Five Filipina domestic workers terminated after testing positive for COVID-19 [UPDATED with more details about the Disability Discrimination Ordinance]
They flew to Hong Kong hoping to start their jobs as foreign domestic workers, but they found themselves terminated right away after contracting the novel coronavirus disease (COVID-19).
Employment updates gathered by Hong Kong News through unimpeachable sources showed that five Filipinos who flew to Hong Kong in July lost their jobs after they tested positive for COVID-19, an illness which has infected at least 4, 080 and killed 52 in the city as of Aug. 10.
Hong Kong’s travel protocols requires all incoming passengers from high-risk areas such as Indonesia and the Philippines – where most of the city’s almost 400,000 foreign domestic domestic workers come from – to be tested and sent to a 14-day mandatory quarantine upon arrival.
The Hong Kong government expanded traveling requirements for such passengers starting July 25, where they were first made to obtain a medical certificate showing that they tested negative for COVID-19 before they can board their flight to Hong Kong. They will be tested again upon their arrival in the city.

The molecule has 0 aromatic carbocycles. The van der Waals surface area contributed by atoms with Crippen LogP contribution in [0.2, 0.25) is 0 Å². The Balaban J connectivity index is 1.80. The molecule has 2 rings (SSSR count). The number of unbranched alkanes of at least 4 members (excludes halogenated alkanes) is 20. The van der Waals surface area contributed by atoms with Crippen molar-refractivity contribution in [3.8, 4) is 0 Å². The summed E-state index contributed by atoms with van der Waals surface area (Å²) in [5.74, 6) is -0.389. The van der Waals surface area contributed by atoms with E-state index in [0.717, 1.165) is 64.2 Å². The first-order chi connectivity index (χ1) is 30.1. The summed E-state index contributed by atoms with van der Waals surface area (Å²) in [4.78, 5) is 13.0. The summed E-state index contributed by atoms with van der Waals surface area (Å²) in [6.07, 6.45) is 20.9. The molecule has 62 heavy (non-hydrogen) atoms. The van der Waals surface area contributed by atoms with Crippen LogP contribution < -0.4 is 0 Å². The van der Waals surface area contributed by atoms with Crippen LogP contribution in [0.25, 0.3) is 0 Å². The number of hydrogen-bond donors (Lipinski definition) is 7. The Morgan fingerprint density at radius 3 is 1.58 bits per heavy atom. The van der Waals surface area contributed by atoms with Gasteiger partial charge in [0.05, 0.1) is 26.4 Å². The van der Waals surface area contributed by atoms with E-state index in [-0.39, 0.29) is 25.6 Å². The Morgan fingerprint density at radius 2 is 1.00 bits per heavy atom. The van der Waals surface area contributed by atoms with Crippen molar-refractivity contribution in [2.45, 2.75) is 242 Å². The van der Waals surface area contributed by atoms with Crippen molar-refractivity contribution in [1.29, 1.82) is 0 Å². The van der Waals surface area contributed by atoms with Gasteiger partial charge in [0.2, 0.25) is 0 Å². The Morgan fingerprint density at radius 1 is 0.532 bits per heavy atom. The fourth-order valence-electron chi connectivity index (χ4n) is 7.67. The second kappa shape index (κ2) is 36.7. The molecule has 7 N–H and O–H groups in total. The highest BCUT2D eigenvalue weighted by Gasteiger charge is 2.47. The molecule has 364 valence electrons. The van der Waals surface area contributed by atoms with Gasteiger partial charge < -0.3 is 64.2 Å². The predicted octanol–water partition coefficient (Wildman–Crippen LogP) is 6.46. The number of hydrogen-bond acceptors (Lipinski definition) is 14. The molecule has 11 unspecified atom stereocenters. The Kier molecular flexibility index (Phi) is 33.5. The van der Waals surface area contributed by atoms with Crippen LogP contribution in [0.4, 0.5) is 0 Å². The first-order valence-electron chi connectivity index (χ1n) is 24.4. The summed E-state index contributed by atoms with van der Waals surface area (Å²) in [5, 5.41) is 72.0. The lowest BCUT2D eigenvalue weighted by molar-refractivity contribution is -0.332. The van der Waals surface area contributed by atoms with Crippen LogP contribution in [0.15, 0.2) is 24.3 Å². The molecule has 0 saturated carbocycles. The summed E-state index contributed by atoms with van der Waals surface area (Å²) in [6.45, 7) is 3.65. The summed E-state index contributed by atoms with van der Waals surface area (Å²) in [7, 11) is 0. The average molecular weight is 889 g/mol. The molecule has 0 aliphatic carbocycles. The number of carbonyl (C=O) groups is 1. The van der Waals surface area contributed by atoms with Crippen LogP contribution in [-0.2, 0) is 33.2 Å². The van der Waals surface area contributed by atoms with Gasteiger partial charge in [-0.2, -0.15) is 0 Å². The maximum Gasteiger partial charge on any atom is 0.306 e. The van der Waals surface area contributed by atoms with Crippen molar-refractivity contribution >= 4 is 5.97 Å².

Over 30 Filipina domestic workers who were tested in Hong Kong since late July have been confirmed to have contracted the disease. Out of these, 5 have been let go by their employers.
Hong Kong News earlier quoted from an Equal Opportunities Commission briefer on COVID-19 issued in July 2020, which said the following:
“The novel coronavirus falls within the definition of disability under the DDO, which includes the presence of organisms causing or capable of causing disease or illness in the body1. The DDO also covers disability that is “imputed” to a person, i.e.thought or suspected to exist in a person,” the EOC said in July.
“However, under the DDO, it is not unlawful to discriminate against an employee with a disability if: (i) the disability is an infectious disease listed under the Prevention and Control of Disease Ordinance (e.g. COVID-19); AND (ii) the discriminatory act is reasonably necessary to protect public health.”
The said information as previously presented in our initial report does not unfortunately convey all the conditions or the complete picture, however and to address and correct any confusion which we may have regretfully inadvertently caused, we are quoting in verbatim what Sam Ho, EOC’s corporate communications manager relayed to us:
Foreign domestic workers have 14 days to find a new employer, though new policies introduced by the Labour Department since February have enabled them to file for a one-month visa extension and find new employers here under a visitor visa.